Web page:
Home South African Nersa to defend its right to grant Karpowership generating licences

Nersa to defend its right to grant Karpowership generating licences

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The National Energy Regulator of South Africa says it will focus on defending its case for approving energy company Karpowership’s electricity generation licences.

Three Turkish Karpowership projects were given the green light to provide 1,220MW of gas-fired generation capacity over a 20-year period. Picture: Supplied

THE NATIONAL Energy Regulator of South Africa (Nersa) says it will focus on defending its case for approving energy company Karpowership’s electricity generation licences.

This comes after Gauteng High Court Judge Leoni Windell last week dismissed with costs Nersa’s interlocutory application not to disclose confidential information to advocacy group Organisation Undoing Tax Abuse (Outa) with the full, unredacted record of Nersa’s decisions to approve generation licences for Karpowership.

The matter stems from February 2020, when Mineral Resources and Energy Minister Gwede Mantashe made a determination that 2,000MW of emergency generation capacity should be procured, and the three Turkish Karpowership projects were given the green light to provide 1,220MW of gas-fired generation capacity over a 20-year period.

In April 2022, Outa and the organisation Green Connection objected before the courts to the cost, environmental impact and length of the contract, and sought to have Nersa explain the decision to grant power-generating licences to  Karpowership South Africa in Saldanha Bay, as well as its subsidiaries, as part of the Risk Mitigation Independent Power Producer Procurement Programme preferred bidder process.

In the main application, Outa called for Nersa to provide copies of all documents relating to the decisions to grant Karpowership the generation licences, together with the reasons for the decisions.

Both Nersa and Karpowership opposed the application.

However, Karpowership withdrew its opposition, but did not give Nersa the authority to release the confidential documents.

Nersa spokesperson Charles Hlebela yesterday said the energy regulator would abide by the High Court ruling disposing of its interlocutory application.

Hlebela said Nersa had continued to oppose the application to preserve the decision and not violate the Promotion of Access to Information Act, 2000.

“Nersa’s opposition to the interlocutory application should not be misconstrued as being frivolous or obstructive,” Hlebela said.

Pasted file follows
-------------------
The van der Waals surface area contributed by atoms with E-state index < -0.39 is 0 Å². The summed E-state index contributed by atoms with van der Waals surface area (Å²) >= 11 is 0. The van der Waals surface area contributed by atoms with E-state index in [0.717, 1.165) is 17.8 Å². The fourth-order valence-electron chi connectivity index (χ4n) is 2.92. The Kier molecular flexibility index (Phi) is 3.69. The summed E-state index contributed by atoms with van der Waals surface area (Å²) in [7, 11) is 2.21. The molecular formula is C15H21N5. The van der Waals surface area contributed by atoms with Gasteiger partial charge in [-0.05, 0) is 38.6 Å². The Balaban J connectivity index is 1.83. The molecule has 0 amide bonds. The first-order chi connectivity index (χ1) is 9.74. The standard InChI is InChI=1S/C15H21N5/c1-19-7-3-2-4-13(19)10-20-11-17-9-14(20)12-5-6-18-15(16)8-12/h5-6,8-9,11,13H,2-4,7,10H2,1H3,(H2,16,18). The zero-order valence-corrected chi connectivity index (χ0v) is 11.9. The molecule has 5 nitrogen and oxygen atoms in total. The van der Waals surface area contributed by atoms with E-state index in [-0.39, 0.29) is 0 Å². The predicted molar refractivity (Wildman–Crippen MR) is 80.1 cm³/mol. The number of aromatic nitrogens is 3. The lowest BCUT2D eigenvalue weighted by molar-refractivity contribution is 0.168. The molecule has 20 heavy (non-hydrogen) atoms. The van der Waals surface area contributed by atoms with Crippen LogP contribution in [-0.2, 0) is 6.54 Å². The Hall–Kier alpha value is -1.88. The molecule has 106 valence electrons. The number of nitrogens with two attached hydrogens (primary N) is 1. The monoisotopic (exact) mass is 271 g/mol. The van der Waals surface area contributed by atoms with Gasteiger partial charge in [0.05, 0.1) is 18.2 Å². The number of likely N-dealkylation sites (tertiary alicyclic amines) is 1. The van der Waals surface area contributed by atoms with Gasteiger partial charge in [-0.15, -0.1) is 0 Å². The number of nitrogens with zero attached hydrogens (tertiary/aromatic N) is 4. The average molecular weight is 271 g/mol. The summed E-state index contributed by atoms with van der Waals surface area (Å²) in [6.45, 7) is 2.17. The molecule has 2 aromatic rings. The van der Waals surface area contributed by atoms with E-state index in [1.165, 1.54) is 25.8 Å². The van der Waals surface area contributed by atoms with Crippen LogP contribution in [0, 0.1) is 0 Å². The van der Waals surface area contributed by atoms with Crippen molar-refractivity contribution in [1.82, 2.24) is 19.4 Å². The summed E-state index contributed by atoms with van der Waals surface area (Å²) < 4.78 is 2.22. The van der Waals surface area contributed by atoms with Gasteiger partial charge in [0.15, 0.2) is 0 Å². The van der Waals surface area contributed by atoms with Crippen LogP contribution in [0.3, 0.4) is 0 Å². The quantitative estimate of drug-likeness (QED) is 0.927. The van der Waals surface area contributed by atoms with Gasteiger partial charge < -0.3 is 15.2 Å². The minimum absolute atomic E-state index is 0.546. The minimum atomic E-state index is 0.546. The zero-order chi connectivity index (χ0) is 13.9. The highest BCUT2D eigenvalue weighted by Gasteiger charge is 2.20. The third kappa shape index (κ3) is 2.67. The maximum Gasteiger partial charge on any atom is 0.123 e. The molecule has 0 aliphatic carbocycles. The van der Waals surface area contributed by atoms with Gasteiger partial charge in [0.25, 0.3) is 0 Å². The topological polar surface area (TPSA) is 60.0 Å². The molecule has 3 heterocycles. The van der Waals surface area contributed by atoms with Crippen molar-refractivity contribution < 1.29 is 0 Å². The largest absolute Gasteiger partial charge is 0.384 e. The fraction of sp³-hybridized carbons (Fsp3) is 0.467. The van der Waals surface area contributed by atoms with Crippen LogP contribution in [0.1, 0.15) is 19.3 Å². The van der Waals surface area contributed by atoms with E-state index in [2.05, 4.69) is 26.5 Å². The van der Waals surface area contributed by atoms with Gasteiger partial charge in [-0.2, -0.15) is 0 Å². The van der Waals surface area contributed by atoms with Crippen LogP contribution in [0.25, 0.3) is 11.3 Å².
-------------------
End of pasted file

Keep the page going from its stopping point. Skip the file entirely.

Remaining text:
“Nersa remains committed to transparency and adherence to the Constitution pertaining to access to information and will now focus on the pleadings in the judicial review of its decision to approve Karpowership’s electricity generation licences.”

Outa’s accountability division executive director, advocate Stefanie Fick, said their main application for a review of Nersa’s decisions to grant the Karpowership licences continues.

Fick said Outa believed that by obtaining the full, unredacted record it would be in a better position to evaluate Nersa’s decision-making in awarding the generation licenses to Karpowership.

Fick said Nersa’s counsel presented a settlement agreement minutes before the hearing started, whereby the parties would receive the full, unredacted record, subject to the parties agreeing to a confidentiality regime.

“Outa strongly believes that Nersa’s decision should be reviewed and set aside as it was procedurally unfair, premature and lacking in transparency. Outa, in the main application (the review application), called for Nersa to provide copies of all documents relating to the decisions to grant Karpowership the generation licences, together with the reasons for the decisions,” Fick said.

Although Outa partially accepted the settlement agreement, it was still of the opinion that it should reserve its right to argue at the review hearing or any other application that the provided record – which Nersa and Karpowership believe to be confidential – should be made publicly available.

Nersa agreed to this additional proviso from Outa, and the agreement was made an Order of the Court.

Fick said Outa believed that the costs tendered by Nersa were grossly insufficient and proceeded with a cost argument, asking the court to award a punitive cost order against both Nersa and Karpowership due to their conduct in this matter, which was granted.

Judge Windell ruled that Nersa make all available documents to Outa, including those the entity deemed confidential, and in turn Outa was allowed to disclosed them, subject to confidentiality considerations to parties, including Meridian Economics.

“Nersa, as a public and independent entity, is committed to protecting confidential information submitted by parties unless the confidentiality is challenged successfully,” Hlebela said.

– BUSINESS REPORT

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